Love the shots, Leftwood. And thanks for starting a new thread!
I had to leave my garden behind (divorce, as I posted in another thread), but I plan to move a few plants. I just noticed that the toad lilies I planted this summer are blooming. They're so delicate and pretty! I'll have to get a snapshot, and then steal them away to my new house.
I noticed the aster I planted this summer putting out little blooms, but it looks pitiful. I have no luck with asters or mums.
Never thought of toadlilies as being delicate. Intricate, yes, but the flowers always seemed rather sturdy to me.
I have never been married, so I can sympathize but not empathize. You do the best you can, and later I think you'll find certain things you thought were important then, aren't so important. --- A truism that hold for many aspects of life. I wish you wisdom.
Leftwood, that is very interesting hosta. I never seen anything like this :)
I had to move my Hakonechloe as it was not getting enough light with the oak streatching out a little more each year. I am losing sun in my herb corner :(
Hosta clausa 'Lady Finger' size is between medium and miniature.
Hosta clausa var. clausa (another that does not open its flowers) is a medium hosta. Flowers pictured below. The coloring is actually more irridescent than it shows, and a very attractive feature. However foliage looks similar to lancifolia. clausa var. clausa is VERY stoloniferous, sending out stolons 1-4 ft. Great for a ground cover area, but not for a flower garden. There is a H. clausa var. normalis whose flowers do open. I haven't seen that myself yet.
I love that shade of almost steal blue. Thank you for the educational note too. I garden predominantly in the shade and any color is very welcome there :) Right now I am trying to increase the variation of the folliage color there as not many things can take the kind of shade I have. I'll take some pictures tomorrow of my most successful spots :)
Leftwood -- What sort of conditions do you grow your corydalis in? I have a couple spots I'm considering it for. Ideally, I'd like to put it in my dry shade area (and it's pretty deep shade, beneath a maple). Otherwise, I have another shade area that gets quite a bit more moisture, and I could use it there, too. I really love the foliage and the long bloom time.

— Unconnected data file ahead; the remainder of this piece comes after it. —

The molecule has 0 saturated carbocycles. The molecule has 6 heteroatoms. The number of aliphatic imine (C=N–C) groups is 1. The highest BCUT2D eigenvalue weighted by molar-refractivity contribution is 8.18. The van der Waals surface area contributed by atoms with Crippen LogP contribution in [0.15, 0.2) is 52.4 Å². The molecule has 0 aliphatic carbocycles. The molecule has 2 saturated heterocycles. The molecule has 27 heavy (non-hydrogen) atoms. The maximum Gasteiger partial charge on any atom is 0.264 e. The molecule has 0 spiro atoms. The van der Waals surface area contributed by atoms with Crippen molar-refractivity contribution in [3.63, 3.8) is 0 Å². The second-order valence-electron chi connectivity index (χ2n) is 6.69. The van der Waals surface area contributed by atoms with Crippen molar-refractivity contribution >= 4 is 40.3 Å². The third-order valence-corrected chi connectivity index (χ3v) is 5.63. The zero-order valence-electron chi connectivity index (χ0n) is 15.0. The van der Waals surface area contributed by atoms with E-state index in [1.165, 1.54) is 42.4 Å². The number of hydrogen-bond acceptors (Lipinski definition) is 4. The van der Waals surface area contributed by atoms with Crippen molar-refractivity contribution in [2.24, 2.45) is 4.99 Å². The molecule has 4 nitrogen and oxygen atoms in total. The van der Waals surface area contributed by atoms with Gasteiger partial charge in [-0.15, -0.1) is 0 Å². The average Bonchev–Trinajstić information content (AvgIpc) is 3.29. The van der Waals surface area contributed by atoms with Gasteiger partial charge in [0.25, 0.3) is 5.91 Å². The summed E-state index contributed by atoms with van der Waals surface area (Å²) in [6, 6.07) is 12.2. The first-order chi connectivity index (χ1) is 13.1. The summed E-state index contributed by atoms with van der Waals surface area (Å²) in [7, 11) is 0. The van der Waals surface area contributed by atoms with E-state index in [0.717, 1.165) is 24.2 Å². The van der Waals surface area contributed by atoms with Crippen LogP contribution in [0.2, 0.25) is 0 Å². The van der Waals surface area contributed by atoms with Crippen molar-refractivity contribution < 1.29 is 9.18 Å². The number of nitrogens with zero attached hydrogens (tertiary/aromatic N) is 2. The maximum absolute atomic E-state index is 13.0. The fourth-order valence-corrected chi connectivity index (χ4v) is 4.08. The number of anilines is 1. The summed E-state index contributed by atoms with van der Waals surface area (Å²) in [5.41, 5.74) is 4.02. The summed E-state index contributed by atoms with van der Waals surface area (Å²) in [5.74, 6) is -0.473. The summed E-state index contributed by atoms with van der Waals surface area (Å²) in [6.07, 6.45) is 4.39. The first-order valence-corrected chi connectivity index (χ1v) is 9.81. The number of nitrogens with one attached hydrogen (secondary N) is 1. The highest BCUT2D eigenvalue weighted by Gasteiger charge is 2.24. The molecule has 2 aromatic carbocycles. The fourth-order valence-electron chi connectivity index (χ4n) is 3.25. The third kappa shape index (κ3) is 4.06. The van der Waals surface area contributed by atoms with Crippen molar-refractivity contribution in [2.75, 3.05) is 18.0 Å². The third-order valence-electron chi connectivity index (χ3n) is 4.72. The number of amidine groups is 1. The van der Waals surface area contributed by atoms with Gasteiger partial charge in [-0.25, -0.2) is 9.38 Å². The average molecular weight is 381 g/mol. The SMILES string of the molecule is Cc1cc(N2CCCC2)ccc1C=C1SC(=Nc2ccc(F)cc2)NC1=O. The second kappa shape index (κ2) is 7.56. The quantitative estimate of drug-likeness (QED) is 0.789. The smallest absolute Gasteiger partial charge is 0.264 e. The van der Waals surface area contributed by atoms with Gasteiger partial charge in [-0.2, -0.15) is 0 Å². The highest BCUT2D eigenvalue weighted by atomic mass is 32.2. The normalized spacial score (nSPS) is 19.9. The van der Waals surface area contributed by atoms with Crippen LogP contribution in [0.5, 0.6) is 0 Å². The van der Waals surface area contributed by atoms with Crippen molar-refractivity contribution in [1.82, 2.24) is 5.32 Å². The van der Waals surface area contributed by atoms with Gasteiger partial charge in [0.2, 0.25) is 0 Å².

My C. ochroleuca grow in part shade, fairly moist soil. So I would think deep shade and dry soil or deep shade and moist soil should do fine. I would expect it to bloom less there, however, probably off and on throughout the season.
FYI, all species of corydalis are not cultured the same. The most common, C sempervirens, does take the same conditions as C. ochroleuca, and often seeds around to the point of invasiveness. Pretty much all the blue-purple forms you will find in the trade will fall into this category of culture (but not invasive). But there are many corydalis that grow corms, and live in drier, often hotter conditions and may go dormant as the season progresses. Most of these are not easily available in the nursery trade, but the one you might see is C. solida. In the wild it does grow in the aforementioned conditions, but adapts very well to our regular garden conditions. My C. solida plants emerge very early with the early crocus species, begin bloom within a week of emergence, flower for 2-3 weeks, and go dormant 2 weeks after. The corms look like round white marbles.
KaylyRed, I may be wrong but it looks like your toad lily has flower mottling similar to that
described in this article about an unknown toad lily virus. http://www.perennialnursery.com/tricyrtisvirus.html
I may be wrong but I'd check it and keep other toads away from it for a while.
How do you guys get such glorious asters? They hate me. I've never had one that didn't shrivel up and give up the ghost. The one planted in my old garden looks pathetic right now, although it bravely sent out a couple of flowers. It looks nothing like Al's monstrous and blooming plants.
KaylyRed, I am with you ;)
I see asters blooming everywhere right now and it seems that not all of them are getting
much attention, but I don't get more than a few flowers on a meager floppy plants. Maybe there's something in the soil they don't like.
Enya - My mom, who's a very novice gardener and wouldn't know a dahlia from a daylily, dragged me out to her garden last Sunday when the kids and I were over for dinner. She pointed out this enormous sprawling plant that must've been a good 3 1/2 feet wide and a couple feet tall...a massive clump covered in pink blooms so you could barely see the foliage. Now, my mom barely takes care of her garden. She never waters, never amends the soil, never fertilizes--ever! She showed me this huge gorgeous plant and said, "Honey, what is this? I don't remember planting it."
I shook my head sadly and said, "It's an aster, mom." :P
I like the pink mums :) Mine are all on the ground now :( They are newly planted
this year in late spring and were shaded by the milk weed most of the summer.
But they are the only color (white) that I have right now. I am thinking now that
I do need more mums, possibly compact, scattered in the garden for late fall.
As time goes on and I am watching MY garden I am learning to love plants I never
cared about before like daylilies, mums, sedums, rudebeckias, ...